Maintaining a safe work environment is essential inside the heating, ventilation and air conditioning (HVAC) mechanical rooms that support large commercial buildings, corporate campuses, institutional facilities and industrial plants. The failure to monitor these rooms properly for leaking refrigerant, toxic and combustible gas hazards has led to tragic accidents with deadly consequences.
The best way to prevent such accidents is to audit HVAC mechanical room safety systems to ensure the right gas detectors are in place and installed in the proper locations for adequate protection. While this should be done regularly, it is especially important to review mechanical room safety systems whenever HVAC, boiler, electrical and fuel equipment are retrofitted or upgraded to support new functional requirements, including improved energy efficiency.
The safety industry has worked diligently over the past decade to improve the effectiveness of refrigerant, toxic and combustible gas sensors. The latest digital technologies have been employed at the sensor and systems levels to add greater intelligence and communications capabilities. This newest generation of gas sensors and systems is more robust, less susceptible to false alarms and easier to install with lower maintenance over a longer life.
A building’s mechanical room is the hub of its heating, ventilation and air conditioning system (Fig 1). This can include central utility plants, boiler and chiller rooms, mechanical and electrical rooms and fuel rooms. The equipment within these rooms has the potential to leak refrigerant, toxic or combustible gases, which are dangerous, costly and environmentally harmful gases.
Refrigerant gas is actually considered a toxic gas, and this can be a potential surprise for some workers. Although refrigerants have low toxicity, at high concentrations they can displace oxygen which makes it difficult to breathe. Leaking refrigerant gas that results in oxygen deficiency can cause serious accidental injury or even death to workers, which is a violation of safety regulations under OSHA.
Furthermore, these chemicals are controlled substances regulated by the U.S. Environmental Protection Agency (EPA), which means not only are they dangerous to worker health and safety, but they are harmful to the environment. Many of these refrigerants are categorized as ozone depleting substances and are highly scrutinized.
Gas detectors satisfy the requirements for equipment room emissions monitoring included in EPA regulations. In addition to the EPA, there are the specific requirements of the American Society of Heating, Refrigeration, and Air Conditioning Engineers (ASHRAE) Standard 15 and applicable state and local building codes to consider as well.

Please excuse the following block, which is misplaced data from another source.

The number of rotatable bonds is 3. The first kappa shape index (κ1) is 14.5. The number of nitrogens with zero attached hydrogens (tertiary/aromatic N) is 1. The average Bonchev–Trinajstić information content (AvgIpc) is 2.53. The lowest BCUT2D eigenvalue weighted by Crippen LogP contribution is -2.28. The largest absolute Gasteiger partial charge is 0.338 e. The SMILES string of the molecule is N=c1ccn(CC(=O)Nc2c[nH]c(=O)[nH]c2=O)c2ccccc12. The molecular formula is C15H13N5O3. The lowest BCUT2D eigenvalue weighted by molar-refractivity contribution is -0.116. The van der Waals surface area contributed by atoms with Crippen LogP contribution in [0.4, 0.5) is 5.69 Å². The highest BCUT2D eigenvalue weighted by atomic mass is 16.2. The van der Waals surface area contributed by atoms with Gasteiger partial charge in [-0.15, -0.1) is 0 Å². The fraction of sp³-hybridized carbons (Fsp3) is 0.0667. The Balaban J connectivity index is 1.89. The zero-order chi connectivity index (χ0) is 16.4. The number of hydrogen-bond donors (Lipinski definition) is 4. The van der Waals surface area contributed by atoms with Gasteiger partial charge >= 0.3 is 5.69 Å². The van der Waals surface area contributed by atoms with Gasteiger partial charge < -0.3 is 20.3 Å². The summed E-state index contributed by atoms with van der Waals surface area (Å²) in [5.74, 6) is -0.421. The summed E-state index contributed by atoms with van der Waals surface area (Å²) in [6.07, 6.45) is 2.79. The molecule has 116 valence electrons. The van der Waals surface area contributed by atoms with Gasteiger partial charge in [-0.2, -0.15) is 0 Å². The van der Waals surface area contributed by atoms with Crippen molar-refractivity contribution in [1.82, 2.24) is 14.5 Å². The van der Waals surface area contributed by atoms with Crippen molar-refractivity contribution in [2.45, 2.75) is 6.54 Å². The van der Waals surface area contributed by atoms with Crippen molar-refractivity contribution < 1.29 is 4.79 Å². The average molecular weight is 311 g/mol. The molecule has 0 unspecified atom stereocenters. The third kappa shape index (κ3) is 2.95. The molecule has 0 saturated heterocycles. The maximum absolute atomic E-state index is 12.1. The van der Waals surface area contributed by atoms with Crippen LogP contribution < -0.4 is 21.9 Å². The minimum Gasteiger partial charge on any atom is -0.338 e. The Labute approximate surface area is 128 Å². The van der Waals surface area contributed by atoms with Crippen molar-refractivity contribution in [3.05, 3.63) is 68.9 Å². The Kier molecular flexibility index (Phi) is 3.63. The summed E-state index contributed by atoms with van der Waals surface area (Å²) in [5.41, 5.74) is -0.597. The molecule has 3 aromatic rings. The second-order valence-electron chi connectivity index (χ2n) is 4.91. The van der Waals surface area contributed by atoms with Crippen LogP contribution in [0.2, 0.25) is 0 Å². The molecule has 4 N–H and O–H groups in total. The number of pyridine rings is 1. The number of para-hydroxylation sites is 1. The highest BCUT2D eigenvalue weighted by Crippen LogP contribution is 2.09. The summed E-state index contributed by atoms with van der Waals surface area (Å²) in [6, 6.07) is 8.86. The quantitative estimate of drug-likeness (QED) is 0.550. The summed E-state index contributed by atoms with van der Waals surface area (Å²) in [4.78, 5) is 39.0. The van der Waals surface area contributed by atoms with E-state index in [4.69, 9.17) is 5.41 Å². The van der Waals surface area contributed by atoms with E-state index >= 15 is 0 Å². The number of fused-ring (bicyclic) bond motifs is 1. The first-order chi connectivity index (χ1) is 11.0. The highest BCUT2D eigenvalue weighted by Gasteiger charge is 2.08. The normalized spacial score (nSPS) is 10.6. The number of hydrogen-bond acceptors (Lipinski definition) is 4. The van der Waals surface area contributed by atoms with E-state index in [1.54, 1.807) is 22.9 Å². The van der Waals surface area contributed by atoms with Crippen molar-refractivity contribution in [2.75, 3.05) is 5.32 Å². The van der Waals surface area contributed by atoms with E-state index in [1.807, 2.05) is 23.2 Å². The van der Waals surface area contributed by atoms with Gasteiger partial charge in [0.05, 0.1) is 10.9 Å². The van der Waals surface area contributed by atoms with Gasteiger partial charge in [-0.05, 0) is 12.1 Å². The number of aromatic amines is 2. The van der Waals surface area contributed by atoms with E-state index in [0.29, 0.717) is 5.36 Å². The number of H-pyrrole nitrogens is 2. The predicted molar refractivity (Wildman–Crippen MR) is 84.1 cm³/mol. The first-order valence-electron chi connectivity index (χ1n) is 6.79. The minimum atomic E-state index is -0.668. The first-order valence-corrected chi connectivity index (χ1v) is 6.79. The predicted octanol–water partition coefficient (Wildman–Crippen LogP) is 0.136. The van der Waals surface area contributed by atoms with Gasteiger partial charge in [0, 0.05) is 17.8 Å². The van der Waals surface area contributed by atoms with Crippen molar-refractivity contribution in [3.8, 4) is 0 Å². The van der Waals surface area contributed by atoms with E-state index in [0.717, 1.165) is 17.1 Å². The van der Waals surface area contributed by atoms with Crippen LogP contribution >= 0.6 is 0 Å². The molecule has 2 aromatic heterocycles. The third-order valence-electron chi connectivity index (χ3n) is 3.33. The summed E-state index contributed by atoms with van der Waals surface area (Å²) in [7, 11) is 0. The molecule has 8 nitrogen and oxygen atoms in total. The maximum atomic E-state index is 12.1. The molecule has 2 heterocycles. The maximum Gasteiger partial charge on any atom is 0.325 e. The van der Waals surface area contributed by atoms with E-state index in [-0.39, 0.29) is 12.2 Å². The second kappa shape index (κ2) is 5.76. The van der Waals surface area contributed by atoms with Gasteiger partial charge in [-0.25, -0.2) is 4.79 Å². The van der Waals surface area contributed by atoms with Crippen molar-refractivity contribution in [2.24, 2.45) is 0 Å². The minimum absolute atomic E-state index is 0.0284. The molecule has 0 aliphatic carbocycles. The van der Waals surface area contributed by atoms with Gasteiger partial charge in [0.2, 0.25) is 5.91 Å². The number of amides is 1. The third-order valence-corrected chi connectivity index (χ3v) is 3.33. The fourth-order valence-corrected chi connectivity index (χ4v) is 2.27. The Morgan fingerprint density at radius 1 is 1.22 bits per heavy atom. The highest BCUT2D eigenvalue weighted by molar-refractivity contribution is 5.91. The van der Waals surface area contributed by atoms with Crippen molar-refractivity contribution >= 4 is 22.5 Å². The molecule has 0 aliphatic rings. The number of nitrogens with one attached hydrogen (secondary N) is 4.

ASHRAE 15 states: (1) Each machinery room shall contain a detector located where a refrigerant leak would concentrate. (2) The detector shall trigger an audible and visual alarm both inside and outside the mechanical room and activate mechanical ventilation. In addition for economic reasons, refrigerant leak detection is encouraged due to the high cost of refrigerant gases lost during leak events.
Refrigerant gas detectors and monitoring systems should be mounted to the unit vertically: Do not mount the unit to HVAC structures that are subject to vibration and shock (such as piping). Do not locate the unit near excessive heat sources, direct solar heating or in a wet and damp location. For proper cooling, allow at least three inches of clearance around all surfaces except the mounting surface.
Sample point locations
Depending on the gas monitoring system’s manufacturer’s recommendations, a gas sample point can be remotely located up to 150 ft (46 m) from the monitor (500 ft. [152 m] for 0.18” [4.6 mm] ID tubing) in an area where refrigerant vapors are most likely to leak or accumulate. It is widely accepted to locate the sample point near the barrel of the chiller and on adjacent corners to enhance ability to monitor leaks.
As refrigerants are heavier than air, be sure to monitor the refrigerant in locations like pits, stairwells and trenches. If possible, monitor the vent line of the chiller. Remember to monitor the cylinder storage area if inside or near the chiller room in case of cylinder leakage.
Choosing a gas monitoring system
There are several refrigerant gas detector and monitoring systems available from multiple manufacturers (Fig 2) that are designed for refrigerant applications in mechanical rooms. They all have their advantages and some of them have limitations. Be sure to set up a list of any key monitoring capabilities that you think are necessary.
To develop your check list, here are some suggested questions to ask suppliers:
- Is the monitoring system compliant with ASHRAE 15?
- At what ppm level does the detector register the presence of gas?
- Does the system include multi-point monitoring? Can it be easily expanded?
- Does the controller have multiple relays for fault and alarm alerts, as well as connection to a horn and strobe (required by ASHRAE 15)?
- Does the system controller include integrated BACnet or Modbus for direct digital communication to the facility’s centralized control system?
Review the setup requirements to be sure the system is intelligent enough to include plug-and-play capability, eliminating the need for time-consuming configuration tasks.
Ask about the maintenance requirements and frequency of maintenance.
Refrigerant gas safety is important and should not be overlooked. Refrigerant gas is toxic, can lead to worker oxygen deficiency accidents, is harmful to the environment when released, and is expensive. These issues can be avoided with the newest generation of refrigerant gas monitoring systems that meet ASHRAE 15, rapidly detect gas, are easy to install and use.